THERE are few more reliable routes to an early grave than cigarette smoking. But despite the dangers, nicotine addicts find it almost impossible to kick the habit. Half of those who try to stop “cold turkey” will fail within a week. Fewer than 5% manage to stay clean for a year or more. Crutches such as nicotine patches or gum, which provide the drug without the cigarettes, can help—but only a little.
One reason is that addiction is about more than mere chemistry. The rituals involved, such as holding a cigarette between the fingers or taking a long, luxuriant puff, can be as habit-forming as nicotine itself. So a better way to stop smoking might be a drug-delivery system that mimicked an ordinary cigarette as closely as possible, but had none of the pesky carcinogens and other poisons which come from burning a rolled-up mix of paper, tobacco leaves and additives.
Electronic cigarettes would seem to fit that bill. They use a small electric heater to vaporise a mix of glycerine and propylene glycol (two fairly inoffensive chemicals) in which nicotine has been dissolved, turning it into a breathable mist that can be savoured much as cigarette smoke is. And because some of these devices are designed to resemble traditional cigarettes, they can be held between the fingers and jabbed in the air for emphasis, just like the real thing.
However, the novelty of e-cigarettes (the first of which hit the market in 2006) means there is only a smattering of evidence addressing the question of whether they actually do help smokers ditch the real thing. On December 17th, though, more evidence arrived—in the form of a review published by the Cochrane Collaboration, an international medical research organisation. The review’s authors, led by Peter Hajek of Queen Mary, a college of the University of London, examined results from 13 trials of e-cigarettes. The results, though a long way from being definitive, are encouraging.
Two of the studies the team looked at were randomised control trials. These are the highest form of medical evidence, in which doctors assign volunteers at random to the treatment being studied or to something else, and compare the results. In the cases examined, the something else was a placebo e-cigarette. This resembled the real thing, but delivered no nicotine. About 9% of people using electronic cigarettes in these studies managed to abstain from smoking for six months, as against 4% of those using the placebos. One of the studies also found that e-cigarettes were at least as useful as nicotine patches in encouraging abstinence (the other did not examine this question).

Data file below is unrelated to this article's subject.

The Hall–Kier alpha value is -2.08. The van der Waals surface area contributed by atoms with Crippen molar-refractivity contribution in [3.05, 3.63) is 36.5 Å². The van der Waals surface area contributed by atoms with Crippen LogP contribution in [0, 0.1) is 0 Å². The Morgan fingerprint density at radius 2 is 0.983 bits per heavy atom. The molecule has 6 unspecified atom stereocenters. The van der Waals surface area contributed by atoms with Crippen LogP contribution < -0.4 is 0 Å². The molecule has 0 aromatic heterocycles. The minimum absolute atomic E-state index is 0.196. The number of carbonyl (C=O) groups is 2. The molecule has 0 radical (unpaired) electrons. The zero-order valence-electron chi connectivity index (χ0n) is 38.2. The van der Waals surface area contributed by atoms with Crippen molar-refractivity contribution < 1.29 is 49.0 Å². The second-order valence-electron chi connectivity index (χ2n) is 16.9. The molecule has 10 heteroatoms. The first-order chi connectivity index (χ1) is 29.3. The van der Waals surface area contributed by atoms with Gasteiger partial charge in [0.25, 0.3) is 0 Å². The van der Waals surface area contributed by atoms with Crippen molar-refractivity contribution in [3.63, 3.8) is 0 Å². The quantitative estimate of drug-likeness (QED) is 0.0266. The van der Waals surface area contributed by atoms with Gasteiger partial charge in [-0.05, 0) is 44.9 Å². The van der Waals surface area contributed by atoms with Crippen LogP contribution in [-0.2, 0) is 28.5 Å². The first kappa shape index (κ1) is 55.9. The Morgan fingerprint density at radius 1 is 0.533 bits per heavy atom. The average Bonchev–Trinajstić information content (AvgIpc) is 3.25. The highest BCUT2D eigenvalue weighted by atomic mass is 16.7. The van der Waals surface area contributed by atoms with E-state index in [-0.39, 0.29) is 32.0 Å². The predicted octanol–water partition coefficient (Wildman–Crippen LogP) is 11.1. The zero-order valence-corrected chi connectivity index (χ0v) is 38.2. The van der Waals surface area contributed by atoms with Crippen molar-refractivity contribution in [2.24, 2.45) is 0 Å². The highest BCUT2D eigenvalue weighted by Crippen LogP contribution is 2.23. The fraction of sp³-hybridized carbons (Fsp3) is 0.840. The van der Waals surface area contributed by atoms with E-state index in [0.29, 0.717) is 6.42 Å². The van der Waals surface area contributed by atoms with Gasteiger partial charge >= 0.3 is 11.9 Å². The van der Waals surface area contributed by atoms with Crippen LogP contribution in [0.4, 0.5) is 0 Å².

Giving up smoking is the ideal outcome, but puffing less is good for you as well. Both studies suggested that e-cigarettes help those who cannot face giving up completely to cut their consumption significantly. Some 27% of smokers using placebo e-cigarettes, and 36% of those using the genuine electronic article, were able to do so by half or more. One of the trials also compared e-cigarettes with nicotine patches. In that study, 61% of e-cigarette users were able to cut their consumption by half, compared with only 44% of those using patches. These general conclusions were supported by the 11 remaining investigations, known as cohort studies, in which doctors merely monitored people for a time, without attempting to influence their behaviour.
And now for the health warnings
There are, inevitably, caveats. Dr Hajek’s review includes only a small number of studies, each of which involved what was, by the standards of such trials, a small number of people. (Because successfully quitting smoking is a rare event, statisticians need to follow a lot of people to extract a clear signal.) People claiming to have quit were given biochemical tests to make sure they were telling the truth, but those who claimed merely to have cut back on their intake had to be taken at their word. In general, Dr Hajek and his team rated the quality of the evidence as either “low” or “very low”. And the two clinical trials used now-obsolete forms of e-cigarette that do not pack as much of a nicotinic punch as that delivered by more modern varieties.
Moreover, unlike conventional cigarettes, which are made by the zillion by big tobacco companies, using standardised industrial processes, e-cigarettes are manufactured by hundreds of firms of varying sizes, most of which are located in China. Their quality is therefore variable. Some have been found to have heavy metals from the heating element in the supposedly clean nicotine mist. Others have fibres of silica, which could irritate users’ lungs, in the vapour.
Such things will, no doubt, change as more reputable firms displace the less reputable. And more data on the effectiveness of e-cigarettes are now being collected. The study’s authors have identified nine trials now under way. If these, too, come back positive, then grounds for scepticism will be much diminished.